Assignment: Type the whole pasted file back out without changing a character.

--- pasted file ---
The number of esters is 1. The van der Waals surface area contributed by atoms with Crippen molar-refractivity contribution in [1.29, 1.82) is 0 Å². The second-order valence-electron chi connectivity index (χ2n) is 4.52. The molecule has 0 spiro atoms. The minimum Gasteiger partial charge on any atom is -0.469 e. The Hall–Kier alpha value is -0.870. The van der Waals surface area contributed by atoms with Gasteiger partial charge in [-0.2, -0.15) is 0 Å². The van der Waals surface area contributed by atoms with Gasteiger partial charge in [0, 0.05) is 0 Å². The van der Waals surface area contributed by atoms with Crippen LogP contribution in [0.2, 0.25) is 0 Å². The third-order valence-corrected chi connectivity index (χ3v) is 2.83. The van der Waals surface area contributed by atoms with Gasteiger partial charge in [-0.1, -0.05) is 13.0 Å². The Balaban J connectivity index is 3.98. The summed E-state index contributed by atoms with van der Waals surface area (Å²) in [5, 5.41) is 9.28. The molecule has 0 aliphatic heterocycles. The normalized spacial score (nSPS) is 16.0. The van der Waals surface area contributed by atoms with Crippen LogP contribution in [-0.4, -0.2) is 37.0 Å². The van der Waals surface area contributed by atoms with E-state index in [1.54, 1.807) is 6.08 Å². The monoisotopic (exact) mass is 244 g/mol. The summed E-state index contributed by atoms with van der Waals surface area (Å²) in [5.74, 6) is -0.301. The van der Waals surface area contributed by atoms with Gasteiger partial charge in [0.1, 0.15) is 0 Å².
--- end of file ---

The number of esters is 1. The van der Waals surface area contributed by atoms with Crippen molar-refractivity contribution in [1.29, 1.82) is 0 Å². The second-order valence-electron chi connectivity index (χ2n) is 4.52. The molecule has 0 spiro atoms. The minimum Gasteiger partial charge on any atom is -0.469 e. The Hall–Kier alpha value is -0.870. The van der Waals surface area contributed by atoms with Gasteiger partial charge in [-0.2, -0.15) is 0 Å². The van der Waals surface area contributed by atoms with Gasteiger partial charge in [0, 0.05) is 0 Å². The van der Waals surface area contributed by atoms with Crippen LogP contribution in [0.2, 0.25) is 0 Å². The third-order valence-corrected chi connectivity index (χ3v) is 2.83. The van der Waals surface area contributed by atoms with Gasteiger partial charge in [-0.1, -0.05) is 13.0 Å². The Balaban J connectivity index is 3.98. The summed E-state index contributed by atoms with van der Waals surface area (Å²) in [5, 5.41) is 9.28. The molecule has 0 aliphatic heterocycles. The normalized spacial score (nSPS) is 16.0. The van der Waals surface area contributed by atoms with Crippen LogP contribution in [-0.4, -0.2) is 37.0 Å². The van der Waals surface area contributed by atoms with E-state index in [1.54, 1.807) is 6.08 Å². The monoisotopic (exact) mass is 244 g/mol. The summed E-state index contributed by atoms with van der Waals surface area (Å²) in [5.74, 6) is -0.301. The van der Waals surface area contributed by atoms with Gasteiger partial charge in [0.1, 0.15) is 0 Å².